1941: Autumn – 1945

“The true density of a series of coals measured with helium gas and apparent densities were measured with methanol, water, n-hexane and benzene liquids. From results obtained, the following results were drawn… 

…The configuration of the fine pores must be intimately related to the way in which the coal micelles are bound together, and the variation of the pore structure with the rank of the coal must be associated with the changes in micellar structure which occur during coalification.”  

                                                           Rosalind Franklin, A Study of Fine Carbonaceous Solids by Measurements of True and Apparent Densities, 1948


Franklin would go on to join the R.G. Norrish lab in the fall of 1941. Norrish, who had signed on as a research fellow at Cambridge in 1925 and had risen to head the department of physical chemistry, was having a difficult war². His lab had decreased in both size and significance, and he was known to drink heavily. He would often vent his anger on junior lab members, of which Rosalind was one.


Ronald George Wreyford Norrish ( November 9, 1897-June 7, 1978) Source: (x)

Note: Nonetheless, the war would prove to be beneficial for Norrish. Wartime work would in turn support Norrish’s work on flash photolysis which would earn him a Nobel Prize in chemistry in 1967³.

This led to a tense lab setting which was not helped by Franklin’s quick tongue. She was assigned to a seemingly unnecessary topic- the polymerization of formic acid and acetaldehyde. Differences in experimental versus expected results would end with what Franklin would describe as a “first-class row”².

Franklin did get assigned another project, one that was, ” … not thrilling, but it MUST be better than the last.”².

It was during this time that 12 year old Jenifer visited Rosalind at Cambridge¹.

Adrienne Weill

Adrienne Weill later in life with colleague John Philip Nielsen at New York University.

During this time Franklin would get to know French scientist and refugee Adrienne Weill. Weill had fled France in wake of Hitler’s regime with her daughter Marianne and set up a french Hostel on at 12 Mill Lane². Franklin would soon become a regular at the hostel. She would move there later in the summer of 1942, during which she would celebrate her 22nd birthday.

In the fall of 1942 Franklin would need to decide if she wanted to stay in Cambridge one more year. She was not keen to, and an opportunity popped up at a government lab position in Kingston-upon-Thames, a suburb in southwestern London².  Though not thrilled about living so far from the bustling city, Franklin did accept the position.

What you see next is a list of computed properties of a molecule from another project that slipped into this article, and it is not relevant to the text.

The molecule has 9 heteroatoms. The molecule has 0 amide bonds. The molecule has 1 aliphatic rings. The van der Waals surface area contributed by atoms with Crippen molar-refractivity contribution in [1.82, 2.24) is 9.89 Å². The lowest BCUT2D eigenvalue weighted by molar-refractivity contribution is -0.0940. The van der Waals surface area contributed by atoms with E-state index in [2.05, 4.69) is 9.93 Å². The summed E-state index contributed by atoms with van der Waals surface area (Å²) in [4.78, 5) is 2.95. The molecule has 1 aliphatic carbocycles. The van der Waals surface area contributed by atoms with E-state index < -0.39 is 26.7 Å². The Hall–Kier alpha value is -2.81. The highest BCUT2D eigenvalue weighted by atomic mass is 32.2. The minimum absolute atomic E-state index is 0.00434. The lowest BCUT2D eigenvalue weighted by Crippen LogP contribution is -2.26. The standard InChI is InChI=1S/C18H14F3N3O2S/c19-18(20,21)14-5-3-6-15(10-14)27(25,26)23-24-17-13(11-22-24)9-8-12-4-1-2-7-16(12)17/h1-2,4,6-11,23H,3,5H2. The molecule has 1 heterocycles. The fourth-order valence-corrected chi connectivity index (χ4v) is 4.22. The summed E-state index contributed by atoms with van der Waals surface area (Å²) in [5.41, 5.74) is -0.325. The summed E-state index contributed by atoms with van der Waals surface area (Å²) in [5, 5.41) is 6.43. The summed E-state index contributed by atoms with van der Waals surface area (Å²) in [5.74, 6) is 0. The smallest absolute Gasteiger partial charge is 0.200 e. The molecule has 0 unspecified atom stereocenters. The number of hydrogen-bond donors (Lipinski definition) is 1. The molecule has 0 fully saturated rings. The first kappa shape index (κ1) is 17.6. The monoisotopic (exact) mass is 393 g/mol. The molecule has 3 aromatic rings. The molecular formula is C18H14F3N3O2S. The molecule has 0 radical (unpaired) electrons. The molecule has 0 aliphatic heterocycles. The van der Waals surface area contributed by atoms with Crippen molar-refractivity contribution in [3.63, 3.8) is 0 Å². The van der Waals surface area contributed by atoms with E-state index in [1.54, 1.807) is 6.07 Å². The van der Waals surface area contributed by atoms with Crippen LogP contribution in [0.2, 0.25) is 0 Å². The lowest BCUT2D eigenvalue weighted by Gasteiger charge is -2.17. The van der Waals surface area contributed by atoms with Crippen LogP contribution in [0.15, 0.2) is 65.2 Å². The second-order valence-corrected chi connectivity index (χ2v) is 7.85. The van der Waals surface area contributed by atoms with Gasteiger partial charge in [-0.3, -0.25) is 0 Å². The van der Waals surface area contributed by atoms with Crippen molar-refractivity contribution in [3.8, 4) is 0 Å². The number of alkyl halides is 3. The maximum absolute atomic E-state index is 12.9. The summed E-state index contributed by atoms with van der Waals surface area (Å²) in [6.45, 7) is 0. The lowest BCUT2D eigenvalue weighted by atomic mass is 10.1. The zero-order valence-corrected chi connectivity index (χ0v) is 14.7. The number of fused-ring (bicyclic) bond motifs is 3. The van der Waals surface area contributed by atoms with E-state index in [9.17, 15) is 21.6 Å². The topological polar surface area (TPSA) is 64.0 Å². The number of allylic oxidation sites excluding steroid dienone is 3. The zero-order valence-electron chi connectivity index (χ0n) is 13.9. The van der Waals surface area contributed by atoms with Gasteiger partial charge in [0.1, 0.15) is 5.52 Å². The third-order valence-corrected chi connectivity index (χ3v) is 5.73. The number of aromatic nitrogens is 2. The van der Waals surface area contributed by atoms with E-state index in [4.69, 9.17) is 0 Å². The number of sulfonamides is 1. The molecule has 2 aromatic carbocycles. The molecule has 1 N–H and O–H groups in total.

Franklin slipped into a pleasant routine in the house on Putney Common in Kingston-upon-Thames. She lived there with her cousin Irene and a friend. There she and Irene served as air wardens for the war effort.


BCURA document: (x)

Franklins’ new job as Assistant Research Officer at the British Coal Utilization Research Association would prove to be worth the move. BCURA focused on studying coal and charcoal – having a direct impact on the war effort as charcoal was used in gas masks at the time and saved thousands of lives³. Franklin and other graduate associates studied this scientific pathway along with others using coal from all around the UK.

Rosalind Graph 1

A figure from Franklins’ paper on coals Part II: Carbonized Coals plotting temperature in Celsius versus density of Anthracite Coal.


Franklin addressed specifically why some types of coal resisted penetration of gas or water more than others. She used helium to observe how much could pass through the coal, and observed how porosity changed in different temperatures, sometimes reaching temps as high as 1650ºCelsius¹. Franklin’s work here would establish her name in the field, and her papers are still available to read today.

For the rest of the war, Franklin would continue work at BCURA. She would take a few holidays, though limited to Great Britain. She would travel to North Wales on a few occasions, both times accompanied by old friends from her time at St. Paul’s Girl School.


  1. Glynn, J. My sister Rosalind Franklin. 1st ed., Oxford University Press Inc., New York. 2012
  2. Maddox, B. Rosalind Franklin the dark lady of DNA. 1st ed., HarperCollins, New York. 2002.
  3.  Ronald George Wreyford Norrish (1897-1978) Emmanuel College: History and Archives.  http://www.emma.cam.ac.uk/about/history/famous//index.cfm?id=12
  4. Adrienne Weill and John Philip Nielsen, Acc. 90-105 – Science Service, Records, 1920s-1970s, Smithsonian Institution Archives.  https://siarchives.si.edu/collections/siris_arc_306570
  5. Franklin, R. A Study of Fine Carbonaceous Solids by Measurements of True and Apparent Densities, Part I: Coals. Transactions of the Faraday Society 45, (1949): 274-286. Article. 13 Images. https://profiles.nlm.nih.gov/ps/retrieve/Narrative/KR/p-nid/186/p-docs/true
  6. Franklin, R. A Study of Fine Carbonaceous Solids by Measurements of True and Apparent Densities, Part II: Carbonized Coals. Transactions of the Faraday Society 45, (1949): 668-682. Article. 15 Images. https://profiles.nlm.nih.gov/ps/access/KRBBFT.pdf